By Elby Nash, Fujitsu Consulting
Competitive advantage in the pharmaceutical industry depends on a company’s ability to transform information and knowledge into FDA-approved commercial products (i.e., drugs). The modern pharmaceutical industry is highly information-intensive and information technology (IT) is a critical enabler for competitive advantage. Without IT, the modern pharmaceutical industry would be impossible. With such high interdependence between business and IT required to generate new knowledge and new products, harmonization of business and IT goals are essential to meaningfully enhance a pharmaceutical company’s competitive position.
The harmonization of business and IT goals is commonly referred to as “strategic alignment” and its importance — documented since the 1970’s – is that strategic alignment enhances the likelihood that a transformational business strategy will be successful.
Responding to Industry ChallengesIn my recent discussions with pharmaceutical executives, the topic of improving alignment between business and IT has assumed new importance as threats to the pharmaceutical industry’s sustainable double-digit profitability have multiplied (e.g., genetic-based therapeutics vs. chemistry-based therapeutics, declining R&D productivity, escalating drug development costs, increased competition due to globalization and competitive alliances, heightened M&A activity, etc.) and the requirement to control or reduce operational costs has become paramount. The business side of the industry is responding to these challenges by undertaking or exploring strategies to transform current business processes and the way information is shared, created, stored, and used. For example:
• Employing “personalized medicine,” which includes therapeutics that are tailored to an individual’s specific phenotype (individual physical characteristics including organs, metabolism, etc., resulting from genetics). This transformational strategy would move the entire industry away from mass-produced therapeutics that act on entire populations to therapeutics customized to individual patients (i.e., from a mass production business model to mass customization).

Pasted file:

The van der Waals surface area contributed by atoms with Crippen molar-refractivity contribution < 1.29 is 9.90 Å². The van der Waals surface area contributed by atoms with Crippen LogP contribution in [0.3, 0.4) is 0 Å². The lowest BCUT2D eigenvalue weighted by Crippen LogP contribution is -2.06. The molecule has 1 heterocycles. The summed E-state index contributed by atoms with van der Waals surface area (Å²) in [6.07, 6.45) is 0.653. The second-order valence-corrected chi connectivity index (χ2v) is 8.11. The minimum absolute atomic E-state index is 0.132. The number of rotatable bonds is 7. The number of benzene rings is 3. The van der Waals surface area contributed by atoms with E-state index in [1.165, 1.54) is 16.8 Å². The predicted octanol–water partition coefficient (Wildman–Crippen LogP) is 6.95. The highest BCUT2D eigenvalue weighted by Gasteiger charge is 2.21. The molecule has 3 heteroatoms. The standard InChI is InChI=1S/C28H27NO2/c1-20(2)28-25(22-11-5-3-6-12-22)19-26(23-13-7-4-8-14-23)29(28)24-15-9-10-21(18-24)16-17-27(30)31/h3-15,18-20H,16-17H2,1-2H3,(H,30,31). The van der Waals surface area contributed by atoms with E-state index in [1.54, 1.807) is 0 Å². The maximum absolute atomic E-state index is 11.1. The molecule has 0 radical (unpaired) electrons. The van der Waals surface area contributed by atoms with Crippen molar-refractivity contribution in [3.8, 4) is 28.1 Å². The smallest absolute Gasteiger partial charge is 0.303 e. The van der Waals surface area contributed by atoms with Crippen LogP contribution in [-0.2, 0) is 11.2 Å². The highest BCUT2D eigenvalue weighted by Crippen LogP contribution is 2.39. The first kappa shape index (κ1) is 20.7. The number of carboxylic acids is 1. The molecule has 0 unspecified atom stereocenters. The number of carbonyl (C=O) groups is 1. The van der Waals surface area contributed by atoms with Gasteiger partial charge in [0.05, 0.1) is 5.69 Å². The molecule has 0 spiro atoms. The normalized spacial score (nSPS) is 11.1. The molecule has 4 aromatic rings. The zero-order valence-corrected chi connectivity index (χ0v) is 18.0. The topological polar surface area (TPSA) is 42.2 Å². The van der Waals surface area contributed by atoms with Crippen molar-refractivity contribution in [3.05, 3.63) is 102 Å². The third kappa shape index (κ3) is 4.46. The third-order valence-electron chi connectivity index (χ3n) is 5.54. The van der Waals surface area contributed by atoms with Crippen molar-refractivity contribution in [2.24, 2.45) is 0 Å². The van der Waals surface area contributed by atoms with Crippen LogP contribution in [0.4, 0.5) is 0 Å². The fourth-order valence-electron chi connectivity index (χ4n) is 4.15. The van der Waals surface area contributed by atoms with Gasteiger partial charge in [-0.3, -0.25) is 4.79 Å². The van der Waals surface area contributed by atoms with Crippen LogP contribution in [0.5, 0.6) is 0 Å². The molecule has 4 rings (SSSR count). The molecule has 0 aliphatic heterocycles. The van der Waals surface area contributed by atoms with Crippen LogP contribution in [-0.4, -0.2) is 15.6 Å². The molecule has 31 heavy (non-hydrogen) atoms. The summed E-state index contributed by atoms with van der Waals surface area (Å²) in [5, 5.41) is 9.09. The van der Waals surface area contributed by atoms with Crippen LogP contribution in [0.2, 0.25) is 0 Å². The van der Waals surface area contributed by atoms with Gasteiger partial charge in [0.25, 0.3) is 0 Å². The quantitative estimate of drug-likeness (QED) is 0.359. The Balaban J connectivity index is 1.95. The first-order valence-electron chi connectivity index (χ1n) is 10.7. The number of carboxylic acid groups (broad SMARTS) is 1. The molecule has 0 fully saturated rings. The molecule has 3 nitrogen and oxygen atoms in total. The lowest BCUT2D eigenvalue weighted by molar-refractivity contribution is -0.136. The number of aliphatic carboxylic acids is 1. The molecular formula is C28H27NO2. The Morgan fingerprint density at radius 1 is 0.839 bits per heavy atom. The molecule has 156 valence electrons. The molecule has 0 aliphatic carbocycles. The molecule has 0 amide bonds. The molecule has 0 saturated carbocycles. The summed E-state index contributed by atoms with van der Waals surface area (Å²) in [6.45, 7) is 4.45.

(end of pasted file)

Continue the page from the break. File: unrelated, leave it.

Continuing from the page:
• Changing the current business model for obtaining approval to market new therapeutics. This includes a change from filing individual applications, often many months apart, with the separate regional regulatory agencies (FDA, EU’s EMEIA, Japan’s MHLW), to a model where these filings are done almost simultaneously in all regions. A global submissions model would enable pharmaceutical firms to more quickly generate revenue from products as well as enjoy longer periods of market exclusivity for their products.
• Forming alliances with other firms, including competitors, to share the cost of research and development, and being able to routinely and cost-effectively dissolve these alliances in order not to disrupt current operations.
Each of these transformational business strategies will demand a high degree of strategic alignment among the business and IT functions of the company. However, an alarming fact according to recent industry research is that while more than 80 percent of companies employ some form of strategic business and IT planning, less than 10 percent of these strategies achieve their objectives.
Why this huge disconnect? If strategic alignment is so important to the business and to the IT function, why is the execution of strategy so dismal? The principal reason for the strategy formulation-execution gap is that certain factors related to organizational structure and organizational behavior enable or inhibit the ability of a company to achieve strategic alignment.
The Strategic Alignment Maturity ModelIn order to maximize strategic alignment, pharmaceutical companies need some objective way of evaluating their current status. I believe that pharmaceutical organizations can determine their current state of strategic alignment – and their potential for business transformation – by using a five-level framework called the “Strategic Alignment Maturity Model,” which is highlighted below:
1. Initial/Ad Hoc Process – business and IT are not aligned or harmonized
2. Committed Process – the organization has committed to becoming aligned
3. Established Focused Process – there are established processes (such as a systems steering committee), and activities (such as portfolio management capabilities to evaluate IT investments) to realize strategic alignment
4. Improved/Managed Process – IT applications are leveraged across the enterprise to drive process enhancements that sustain competitive advantage
5. Optimized Process – the organization has integrated business and IT strategic planning